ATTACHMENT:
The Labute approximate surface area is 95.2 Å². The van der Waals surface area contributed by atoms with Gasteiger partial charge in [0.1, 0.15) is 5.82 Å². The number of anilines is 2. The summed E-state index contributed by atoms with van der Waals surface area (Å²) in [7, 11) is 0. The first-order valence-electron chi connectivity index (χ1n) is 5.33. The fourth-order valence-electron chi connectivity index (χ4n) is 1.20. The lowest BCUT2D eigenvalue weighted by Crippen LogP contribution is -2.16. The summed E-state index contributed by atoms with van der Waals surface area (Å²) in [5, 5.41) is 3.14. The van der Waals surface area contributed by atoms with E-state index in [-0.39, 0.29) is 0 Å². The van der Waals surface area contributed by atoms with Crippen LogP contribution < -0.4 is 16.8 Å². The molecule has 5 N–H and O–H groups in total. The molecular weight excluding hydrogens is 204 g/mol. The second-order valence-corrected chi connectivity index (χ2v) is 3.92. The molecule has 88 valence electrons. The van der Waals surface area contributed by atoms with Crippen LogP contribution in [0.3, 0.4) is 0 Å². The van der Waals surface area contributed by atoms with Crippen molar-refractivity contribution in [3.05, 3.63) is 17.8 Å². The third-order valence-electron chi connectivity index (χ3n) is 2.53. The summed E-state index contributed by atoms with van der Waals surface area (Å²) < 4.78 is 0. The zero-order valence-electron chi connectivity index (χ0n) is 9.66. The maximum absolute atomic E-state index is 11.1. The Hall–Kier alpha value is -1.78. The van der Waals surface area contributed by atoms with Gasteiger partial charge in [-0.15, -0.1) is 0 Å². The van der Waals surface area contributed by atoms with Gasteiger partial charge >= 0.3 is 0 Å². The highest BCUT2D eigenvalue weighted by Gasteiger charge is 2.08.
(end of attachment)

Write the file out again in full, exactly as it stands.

The Labute approximate surface area is 95.2 Å². The van der Waals surface area contributed by atoms with Gasteiger partial charge in [0.1, 0.15) is 5.82 Å². The number of anilines is 2. The summed E-state index contributed by atoms with van der Waals surface area (Å²) in [7, 11) is 0. The first-order valence-electron chi connectivity index (χ1n) is 5.33. The fourth-order valence-electron chi connectivity index (χ4n) is 1.20. The lowest BCUT2D eigenvalue weighted by Crippen LogP contribution is -2.16. The summed E-state index contributed by atoms with van der Waals surface area (Å²) in [5, 5.41) is 3.14. The van der Waals surface area contributed by atoms with E-state index in [-0.39, 0.29) is 0 Å². The van der Waals surface area contributed by atoms with Crippen LogP contribution < -0.4 is 16.8 Å². The molecule has 5 N–H and O–H groups in total. The molecular weight excluding hydrogens is 204 g/mol. The second-order valence-corrected chi connectivity index (χ2v) is 3.92. The molecule has 88 valence electrons. The van der Waals surface area contributed by atoms with Crippen LogP contribution in [0.3, 0.4) is 0 Å². The van der Waals surface area contributed by atoms with Crippen molar-refractivity contribution in [3.05, 3.63) is 17.8 Å². The third-order valence-electron chi connectivity index (χ3n) is 2.53. The summed E-state index contributed by atoms with van der Waals surface area (Å²) < 4.78 is 0. The zero-order valence-electron chi connectivity index (χ0n) is 9.66. The maximum absolute atomic E-state index is 11.1. The Hall–Kier alpha value is -1.78. The van der Waals surface area contributed by atoms with Gasteiger partial charge in [-0.15, -0.1) is 0 Å². The van der Waals surface area contributed by atoms with Gasteiger partial charge >= 0.3 is 0 Å². The highest BCUT2D eigenvalue weighted by Gasteiger charge is 2.08.